Reimbursement and Managed Care News

By Stanton R. Mehr
Published: Friday, May 28, 2010
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Electronic Health Records Are an Elusive Goal For Office-Based Physicians

Without computerized medical records that can be transferred and viewed from one treating physician to another, experts doubt that we can advance the clinical quality and safety agenda in this country. Managed care organizations understand that electronic health records (EHRs) are the key to preventing drug–drug interactions, reducing duplicative medical testing, and better recording of patient allergies and comorbidity data, but they (and their contracted physicians) struggle with the cost of implementing these systems. As a result, according to researchers, only a small proportion of office-based physician practices have adopted these systems.

In a 2008 survey of 2,758 physicians nationwide, only 4% reported that they had a “fully functional” electronic records system. Thirteen percent indicated that they used a “basic system” (Table). Three percent had purchased but not yet implemented their EHR. Of those with a fully featured EHR, 71% stated that it was integrated with their affiliated hospital’s system. In comparison, 56% of those with basic systems have synched theirs with EHRs at their affiliated hospital.

Costs of purchase and implementation and concerns about return on investment were critical barriers to adoption, even though survey respondents indicated that EHRs would be expected to improve quality of patient care. Unfortunately, the researchers did not provide differential results based on practice specialty; they did find that primary care practices tended to utilize EHRs more frequently than specialty practices, but the responding numbers were small. It would be interesting to better understand the adoption of EHRs in community oncology practice.

In related news, the federal government acknowledged the importance and the cost of implementing electronic prescribing in its recent wrangling over the Medicare physician pay cut that was ultimately passed by Congress into law. Part of that legislation directs the Centers for Medicare & Medicaid Services to pay additional money to physicians who utilize electronic prescribing. During 2009 and 2010, physicians treating Medicare patients will get an extra 2% in their reimbursements when using E-prescribing in order to defray the costs of the system, which is estimated at $3,000 per doctor.

Freking K: Health officials tout computer prescribing. Washington Post July 21, 2008.

Change in Medicare Reimbursement Does not Result in Worse Access to Chemotherapy

When the Medicare Modernization Act of 2003 ushered in the switch to reimbursement based on average sales price (ASP) methodology, it was assumed that physicians would refer patients to other facilities to receive parenteral therapies they had been administering in their office. If that was the case, it was hypothesized that patients would find it more difficult to obtain needed parenteral treatments.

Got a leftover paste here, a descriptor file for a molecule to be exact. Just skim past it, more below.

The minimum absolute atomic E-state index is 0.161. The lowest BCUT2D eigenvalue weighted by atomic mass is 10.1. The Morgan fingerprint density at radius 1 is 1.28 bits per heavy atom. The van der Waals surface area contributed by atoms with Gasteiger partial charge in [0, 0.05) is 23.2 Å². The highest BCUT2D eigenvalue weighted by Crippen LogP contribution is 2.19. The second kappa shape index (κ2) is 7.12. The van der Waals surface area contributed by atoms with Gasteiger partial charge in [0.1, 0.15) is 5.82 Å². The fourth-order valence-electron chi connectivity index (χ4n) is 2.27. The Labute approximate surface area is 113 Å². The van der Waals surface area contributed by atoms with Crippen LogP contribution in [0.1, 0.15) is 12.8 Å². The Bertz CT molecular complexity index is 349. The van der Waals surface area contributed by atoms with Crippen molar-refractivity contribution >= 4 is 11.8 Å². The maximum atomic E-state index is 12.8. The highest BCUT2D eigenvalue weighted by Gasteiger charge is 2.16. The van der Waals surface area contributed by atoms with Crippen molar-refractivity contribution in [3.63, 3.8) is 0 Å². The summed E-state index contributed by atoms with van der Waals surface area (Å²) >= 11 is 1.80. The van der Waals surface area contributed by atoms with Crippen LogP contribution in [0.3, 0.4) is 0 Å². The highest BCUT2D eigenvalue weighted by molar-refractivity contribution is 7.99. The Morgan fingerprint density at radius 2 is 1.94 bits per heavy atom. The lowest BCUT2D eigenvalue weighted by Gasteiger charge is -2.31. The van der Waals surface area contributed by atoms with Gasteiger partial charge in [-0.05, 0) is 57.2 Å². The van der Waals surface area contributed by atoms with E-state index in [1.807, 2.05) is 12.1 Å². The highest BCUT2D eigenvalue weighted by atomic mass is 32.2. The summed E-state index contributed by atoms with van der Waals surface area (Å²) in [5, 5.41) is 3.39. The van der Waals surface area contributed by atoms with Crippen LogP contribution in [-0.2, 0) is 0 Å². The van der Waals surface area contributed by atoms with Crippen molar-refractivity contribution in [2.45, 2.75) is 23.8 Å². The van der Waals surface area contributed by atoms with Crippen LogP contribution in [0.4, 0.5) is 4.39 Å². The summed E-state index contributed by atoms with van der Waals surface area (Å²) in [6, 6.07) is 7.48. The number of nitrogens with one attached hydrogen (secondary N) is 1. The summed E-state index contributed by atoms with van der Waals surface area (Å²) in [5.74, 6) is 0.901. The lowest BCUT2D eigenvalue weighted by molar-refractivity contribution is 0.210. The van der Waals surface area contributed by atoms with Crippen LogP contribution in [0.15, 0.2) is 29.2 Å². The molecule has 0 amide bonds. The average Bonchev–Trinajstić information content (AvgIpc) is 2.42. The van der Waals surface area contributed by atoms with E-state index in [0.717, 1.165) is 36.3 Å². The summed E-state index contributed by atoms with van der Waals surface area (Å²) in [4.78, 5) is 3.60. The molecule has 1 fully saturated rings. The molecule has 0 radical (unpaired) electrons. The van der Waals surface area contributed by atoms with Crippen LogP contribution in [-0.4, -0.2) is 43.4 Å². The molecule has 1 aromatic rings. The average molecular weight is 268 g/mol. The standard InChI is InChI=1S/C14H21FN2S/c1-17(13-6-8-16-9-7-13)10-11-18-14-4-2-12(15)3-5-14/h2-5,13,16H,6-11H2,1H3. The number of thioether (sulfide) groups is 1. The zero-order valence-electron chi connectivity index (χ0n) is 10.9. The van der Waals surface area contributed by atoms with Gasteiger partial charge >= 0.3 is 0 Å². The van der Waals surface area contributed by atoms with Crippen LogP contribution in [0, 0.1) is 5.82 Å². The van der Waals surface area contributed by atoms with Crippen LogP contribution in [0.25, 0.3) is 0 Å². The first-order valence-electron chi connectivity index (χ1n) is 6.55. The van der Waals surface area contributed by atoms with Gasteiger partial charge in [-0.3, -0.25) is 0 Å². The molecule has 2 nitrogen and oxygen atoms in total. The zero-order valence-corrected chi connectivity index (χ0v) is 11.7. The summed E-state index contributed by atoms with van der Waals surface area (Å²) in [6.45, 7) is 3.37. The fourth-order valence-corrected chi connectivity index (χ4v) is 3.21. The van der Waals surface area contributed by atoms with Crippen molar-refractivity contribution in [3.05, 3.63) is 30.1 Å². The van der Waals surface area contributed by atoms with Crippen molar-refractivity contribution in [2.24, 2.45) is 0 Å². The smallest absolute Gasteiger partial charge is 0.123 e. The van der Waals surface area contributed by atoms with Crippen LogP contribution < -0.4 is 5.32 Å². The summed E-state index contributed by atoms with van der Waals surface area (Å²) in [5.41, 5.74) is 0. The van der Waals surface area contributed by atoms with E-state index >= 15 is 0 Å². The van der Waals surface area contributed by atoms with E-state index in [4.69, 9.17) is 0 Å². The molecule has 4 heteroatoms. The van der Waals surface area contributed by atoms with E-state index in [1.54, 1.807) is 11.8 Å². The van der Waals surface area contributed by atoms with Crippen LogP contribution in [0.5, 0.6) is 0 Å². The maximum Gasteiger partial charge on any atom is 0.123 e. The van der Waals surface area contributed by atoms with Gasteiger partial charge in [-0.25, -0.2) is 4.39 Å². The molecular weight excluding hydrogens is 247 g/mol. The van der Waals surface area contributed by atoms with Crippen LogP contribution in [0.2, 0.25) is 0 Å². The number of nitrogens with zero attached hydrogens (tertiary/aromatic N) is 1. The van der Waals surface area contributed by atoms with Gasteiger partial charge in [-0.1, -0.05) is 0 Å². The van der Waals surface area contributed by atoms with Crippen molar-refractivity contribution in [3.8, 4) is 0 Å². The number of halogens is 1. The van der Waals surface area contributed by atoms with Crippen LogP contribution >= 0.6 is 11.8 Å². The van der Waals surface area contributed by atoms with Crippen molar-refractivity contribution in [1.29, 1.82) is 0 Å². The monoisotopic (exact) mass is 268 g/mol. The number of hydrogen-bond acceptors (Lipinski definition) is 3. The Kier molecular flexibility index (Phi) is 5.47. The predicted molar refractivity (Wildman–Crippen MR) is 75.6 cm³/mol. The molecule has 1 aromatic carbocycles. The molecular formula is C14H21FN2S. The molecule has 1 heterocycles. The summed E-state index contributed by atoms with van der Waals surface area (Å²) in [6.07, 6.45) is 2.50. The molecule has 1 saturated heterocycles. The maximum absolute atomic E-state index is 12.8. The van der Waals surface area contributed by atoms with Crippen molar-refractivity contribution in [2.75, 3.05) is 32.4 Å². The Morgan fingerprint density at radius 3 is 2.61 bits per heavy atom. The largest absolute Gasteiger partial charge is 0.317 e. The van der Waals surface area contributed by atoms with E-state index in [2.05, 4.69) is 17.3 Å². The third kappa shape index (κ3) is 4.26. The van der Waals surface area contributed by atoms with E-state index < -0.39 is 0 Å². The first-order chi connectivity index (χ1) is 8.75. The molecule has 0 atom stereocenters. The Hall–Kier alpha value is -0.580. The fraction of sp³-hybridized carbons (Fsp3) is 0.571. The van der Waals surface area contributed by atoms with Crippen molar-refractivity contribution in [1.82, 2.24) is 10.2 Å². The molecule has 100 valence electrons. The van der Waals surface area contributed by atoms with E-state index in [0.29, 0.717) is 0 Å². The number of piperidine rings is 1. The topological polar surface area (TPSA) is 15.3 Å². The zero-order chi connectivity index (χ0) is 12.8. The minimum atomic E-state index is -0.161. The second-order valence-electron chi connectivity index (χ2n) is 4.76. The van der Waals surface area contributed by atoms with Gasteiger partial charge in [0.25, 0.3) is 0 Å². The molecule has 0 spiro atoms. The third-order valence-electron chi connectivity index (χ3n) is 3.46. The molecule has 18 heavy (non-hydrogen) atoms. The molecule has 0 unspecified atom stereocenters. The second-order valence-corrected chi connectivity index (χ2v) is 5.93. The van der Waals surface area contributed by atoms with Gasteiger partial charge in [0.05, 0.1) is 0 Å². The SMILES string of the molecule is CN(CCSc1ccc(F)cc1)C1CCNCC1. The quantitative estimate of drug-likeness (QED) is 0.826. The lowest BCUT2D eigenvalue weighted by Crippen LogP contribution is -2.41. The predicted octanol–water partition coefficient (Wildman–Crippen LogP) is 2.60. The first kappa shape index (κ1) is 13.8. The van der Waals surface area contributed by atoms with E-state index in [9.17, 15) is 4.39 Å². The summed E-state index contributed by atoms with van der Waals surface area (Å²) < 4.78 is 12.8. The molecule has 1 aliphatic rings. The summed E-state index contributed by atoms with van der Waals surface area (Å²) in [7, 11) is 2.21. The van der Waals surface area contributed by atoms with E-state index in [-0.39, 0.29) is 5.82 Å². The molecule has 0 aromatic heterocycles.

A new study published in the Journal of the American Medical Association demonstrates that patient access has been largely unaffected by the switch from “buyand- bill” incentives. Using samples from Medicare claims from the Centers for Medicare & Medicaid Services, researchers from Duke University, Durham, North Carolina, evaluated more than 5,000 incident cases of five cancer types (breast, colorectal, or lung cancer; leukemia; or lymphoma) each year from 2003 through 2006.

They found that for each year, before and after the reimbursement provisions of the Act were implemented, 70% of the patients received parenteral treatment in the physician’s office. They did find that the proportion of patients receiving chemotherapy in hospitals decreased from 2003 to 2006 (from 10.2% to 8.8%, respectively) but the proportion who received their parenteral chemotherapy in outpatient infusion centers increased slightly over that period (from 21.1% to 22.5%). These changes were statistically significant, but from 2003 to 2006, 68.7% of the patients received office-based infusions or injections. Average waiting times to receive initial chemotherapy after diagnosis increased by 0.88 days in 2006 compared with 2003. The researchers did a geographical analysis of the distance between where patients’ were given their chemotherapy relative to their home address, and they found that patients distance to receive chemotherapy increased by one mile compared with before implementation of the new ASP reimbursement formula.

They concluded that Medicare patients’ access to injectable or infusible chemotherapies were not widely affected by the changes in reimbursement mandated by the Medicare Modernization Act.

Shea AM, Curtis LH, Hammill BG, et al: Association between the Medicare Modernization Act of 2003 and patient wait times and travel distance for chemotherapy. JAMA 2008;300:189-196.

NICE not so Nice to Bevacizumab

View Conference Coverage
Online CME Activities
TitleExpiration DateCME Credits
Community Practice Connections™: 18th Annual International Lung Cancer Congress®Oct 31, 20181.5
Provider and Caregiver Connection™: Addressing Patient Concerns While Managing Chemotherapy Induced Nausea and VomitingOct 31, 20182.0
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